I first heard about the early wake challenge on Instagram and instantly I was intrigued! It’s the one thing I find the hardest to do, waking up early. And believe me, I really really want to. I know exactly how many productive hours I lose simply by staying up late and not waking early with the alarm.
I tried to find where this idea originated, I guess it’s not a new concept and similar ideas were popping up all over my google search.
While researching, I came across Filipe Castro Matos who started the #21earlydays hashtag in his attempt to wake at 4.30am for 21 consecutive days, though he later says he kept to that time only on weekdays.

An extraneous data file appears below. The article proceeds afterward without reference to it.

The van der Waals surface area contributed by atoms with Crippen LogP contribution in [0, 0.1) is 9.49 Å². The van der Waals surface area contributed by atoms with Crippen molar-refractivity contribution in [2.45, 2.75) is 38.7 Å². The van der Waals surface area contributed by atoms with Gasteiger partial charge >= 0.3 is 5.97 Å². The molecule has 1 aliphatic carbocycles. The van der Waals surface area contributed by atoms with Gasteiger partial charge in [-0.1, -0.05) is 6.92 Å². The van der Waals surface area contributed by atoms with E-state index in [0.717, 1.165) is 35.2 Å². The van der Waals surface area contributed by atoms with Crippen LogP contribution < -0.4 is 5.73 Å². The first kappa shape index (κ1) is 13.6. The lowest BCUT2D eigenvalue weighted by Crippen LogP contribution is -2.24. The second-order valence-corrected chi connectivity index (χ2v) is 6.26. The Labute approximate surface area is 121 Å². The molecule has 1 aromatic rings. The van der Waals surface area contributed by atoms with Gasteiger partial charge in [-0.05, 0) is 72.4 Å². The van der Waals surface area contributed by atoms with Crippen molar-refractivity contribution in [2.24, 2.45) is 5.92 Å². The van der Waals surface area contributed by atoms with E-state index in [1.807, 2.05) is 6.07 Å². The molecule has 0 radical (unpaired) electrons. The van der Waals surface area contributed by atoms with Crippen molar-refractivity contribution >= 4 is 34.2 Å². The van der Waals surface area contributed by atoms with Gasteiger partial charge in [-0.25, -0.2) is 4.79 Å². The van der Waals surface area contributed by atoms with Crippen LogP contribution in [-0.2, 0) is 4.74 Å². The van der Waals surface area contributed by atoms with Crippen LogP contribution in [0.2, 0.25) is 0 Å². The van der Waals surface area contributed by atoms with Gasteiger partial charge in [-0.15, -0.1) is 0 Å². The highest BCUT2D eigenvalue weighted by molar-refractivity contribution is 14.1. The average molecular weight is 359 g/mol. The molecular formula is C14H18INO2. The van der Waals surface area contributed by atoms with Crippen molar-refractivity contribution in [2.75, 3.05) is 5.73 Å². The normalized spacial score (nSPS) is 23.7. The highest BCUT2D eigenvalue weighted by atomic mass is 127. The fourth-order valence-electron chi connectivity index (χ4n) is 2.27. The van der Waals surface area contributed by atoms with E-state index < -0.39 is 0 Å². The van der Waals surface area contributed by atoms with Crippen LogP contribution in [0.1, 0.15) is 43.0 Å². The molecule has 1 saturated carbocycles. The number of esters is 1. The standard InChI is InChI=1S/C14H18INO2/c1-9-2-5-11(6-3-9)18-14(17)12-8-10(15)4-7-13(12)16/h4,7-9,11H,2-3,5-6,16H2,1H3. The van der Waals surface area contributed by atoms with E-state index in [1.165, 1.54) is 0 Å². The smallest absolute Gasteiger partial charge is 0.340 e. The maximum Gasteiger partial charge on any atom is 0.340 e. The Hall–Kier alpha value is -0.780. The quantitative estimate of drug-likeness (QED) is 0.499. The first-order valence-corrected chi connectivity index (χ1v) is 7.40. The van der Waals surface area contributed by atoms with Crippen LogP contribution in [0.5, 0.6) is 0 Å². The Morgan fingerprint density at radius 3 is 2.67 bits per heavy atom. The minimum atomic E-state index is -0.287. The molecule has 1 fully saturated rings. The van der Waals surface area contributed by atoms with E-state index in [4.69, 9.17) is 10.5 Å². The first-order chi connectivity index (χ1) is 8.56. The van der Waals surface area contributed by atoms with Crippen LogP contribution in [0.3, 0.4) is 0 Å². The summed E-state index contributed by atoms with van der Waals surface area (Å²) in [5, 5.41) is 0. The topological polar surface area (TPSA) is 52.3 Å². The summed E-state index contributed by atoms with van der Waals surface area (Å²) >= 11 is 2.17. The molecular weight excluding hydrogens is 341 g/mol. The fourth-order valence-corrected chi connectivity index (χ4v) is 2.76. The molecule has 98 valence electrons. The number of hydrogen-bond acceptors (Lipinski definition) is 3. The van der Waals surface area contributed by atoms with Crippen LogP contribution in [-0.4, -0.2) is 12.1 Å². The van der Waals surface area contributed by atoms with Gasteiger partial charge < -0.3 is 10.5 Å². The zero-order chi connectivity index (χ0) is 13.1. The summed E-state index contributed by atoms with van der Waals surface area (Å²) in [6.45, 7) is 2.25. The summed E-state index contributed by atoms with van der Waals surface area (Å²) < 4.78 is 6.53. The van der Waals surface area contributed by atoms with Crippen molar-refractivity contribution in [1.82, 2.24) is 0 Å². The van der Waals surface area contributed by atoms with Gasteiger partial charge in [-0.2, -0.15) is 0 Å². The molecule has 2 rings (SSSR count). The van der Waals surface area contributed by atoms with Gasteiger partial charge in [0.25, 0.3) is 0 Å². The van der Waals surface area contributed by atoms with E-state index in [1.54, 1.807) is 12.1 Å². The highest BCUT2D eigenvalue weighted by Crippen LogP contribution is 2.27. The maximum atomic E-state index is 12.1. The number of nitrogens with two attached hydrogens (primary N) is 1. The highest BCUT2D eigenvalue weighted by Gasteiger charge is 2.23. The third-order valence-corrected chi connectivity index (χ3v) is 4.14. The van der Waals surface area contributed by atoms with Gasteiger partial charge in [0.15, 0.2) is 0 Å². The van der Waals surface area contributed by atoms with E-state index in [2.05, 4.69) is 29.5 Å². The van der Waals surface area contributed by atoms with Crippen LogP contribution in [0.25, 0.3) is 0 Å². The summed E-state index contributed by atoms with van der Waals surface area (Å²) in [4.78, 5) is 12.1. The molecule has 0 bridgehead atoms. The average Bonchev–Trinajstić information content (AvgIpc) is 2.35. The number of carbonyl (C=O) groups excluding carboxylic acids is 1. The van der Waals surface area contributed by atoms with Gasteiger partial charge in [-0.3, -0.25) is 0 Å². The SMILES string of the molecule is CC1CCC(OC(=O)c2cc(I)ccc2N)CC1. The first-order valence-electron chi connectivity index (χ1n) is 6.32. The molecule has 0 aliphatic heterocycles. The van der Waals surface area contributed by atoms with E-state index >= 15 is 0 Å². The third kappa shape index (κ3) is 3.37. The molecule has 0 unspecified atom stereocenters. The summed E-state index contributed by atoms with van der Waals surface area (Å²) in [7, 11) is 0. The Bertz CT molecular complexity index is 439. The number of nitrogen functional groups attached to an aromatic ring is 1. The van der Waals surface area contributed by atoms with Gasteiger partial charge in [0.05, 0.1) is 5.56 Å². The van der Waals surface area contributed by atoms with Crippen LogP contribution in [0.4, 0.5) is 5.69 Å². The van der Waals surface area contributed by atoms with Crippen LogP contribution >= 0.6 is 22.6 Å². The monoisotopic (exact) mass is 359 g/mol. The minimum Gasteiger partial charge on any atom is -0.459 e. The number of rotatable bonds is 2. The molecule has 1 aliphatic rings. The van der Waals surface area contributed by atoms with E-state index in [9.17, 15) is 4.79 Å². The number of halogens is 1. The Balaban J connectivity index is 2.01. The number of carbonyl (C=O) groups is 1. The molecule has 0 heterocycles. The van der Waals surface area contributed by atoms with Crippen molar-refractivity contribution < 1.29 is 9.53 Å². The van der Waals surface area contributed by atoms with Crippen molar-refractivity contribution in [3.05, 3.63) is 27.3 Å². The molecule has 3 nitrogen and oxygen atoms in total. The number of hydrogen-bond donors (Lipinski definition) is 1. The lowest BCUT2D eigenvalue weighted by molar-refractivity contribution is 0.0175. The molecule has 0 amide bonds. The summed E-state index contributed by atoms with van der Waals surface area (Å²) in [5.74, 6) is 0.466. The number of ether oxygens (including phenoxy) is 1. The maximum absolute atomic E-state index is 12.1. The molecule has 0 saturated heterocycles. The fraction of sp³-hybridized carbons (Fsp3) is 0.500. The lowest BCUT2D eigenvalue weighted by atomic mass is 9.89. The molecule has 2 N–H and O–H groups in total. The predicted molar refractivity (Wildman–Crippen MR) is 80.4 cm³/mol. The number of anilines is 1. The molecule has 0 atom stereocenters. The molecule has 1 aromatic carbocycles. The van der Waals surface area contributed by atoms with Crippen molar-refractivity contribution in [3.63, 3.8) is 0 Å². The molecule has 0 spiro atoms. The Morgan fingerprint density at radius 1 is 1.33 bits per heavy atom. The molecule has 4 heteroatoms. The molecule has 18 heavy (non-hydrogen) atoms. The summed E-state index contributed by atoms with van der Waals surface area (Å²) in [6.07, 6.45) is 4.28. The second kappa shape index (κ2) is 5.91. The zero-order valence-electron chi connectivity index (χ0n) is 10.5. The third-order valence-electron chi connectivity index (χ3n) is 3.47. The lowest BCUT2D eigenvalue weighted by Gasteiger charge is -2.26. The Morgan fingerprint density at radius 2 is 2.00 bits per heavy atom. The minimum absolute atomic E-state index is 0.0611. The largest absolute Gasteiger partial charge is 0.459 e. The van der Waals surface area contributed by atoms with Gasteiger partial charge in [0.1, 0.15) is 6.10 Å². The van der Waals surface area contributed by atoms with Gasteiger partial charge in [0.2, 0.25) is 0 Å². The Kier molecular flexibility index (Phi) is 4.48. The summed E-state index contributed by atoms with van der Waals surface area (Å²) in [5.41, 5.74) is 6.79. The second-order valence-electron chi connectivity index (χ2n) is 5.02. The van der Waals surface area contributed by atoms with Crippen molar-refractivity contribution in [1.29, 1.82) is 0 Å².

Let’s go over the why first, incase you need a little convincing
Why 4.30am? Apparently it needs to be absurdly early so it can provide you with enough undisturbed hours in the day for you to focus on achieving your goals. At such early hours, no one else is around to distract you. You can respond to emails and messages without an instant response requiring more of you. You’re able to focus on tasks before the rest of the household wakes and demands your attention. You can get your work-out easily over and done with (my biggest incentive).
It’s also a beautiful time to wake up, to see the day waken after you, to watch the sunrise, and to take that time to be reminded how magical our days really are.
Why 21 days? Each challenge refers back to Dr Maxwell Mattz’ s theory that you can form a new habit in 21 days, and by committing to that duration, you’re (in theory) giving yourself a better chance to keep with it after the challenge is completed.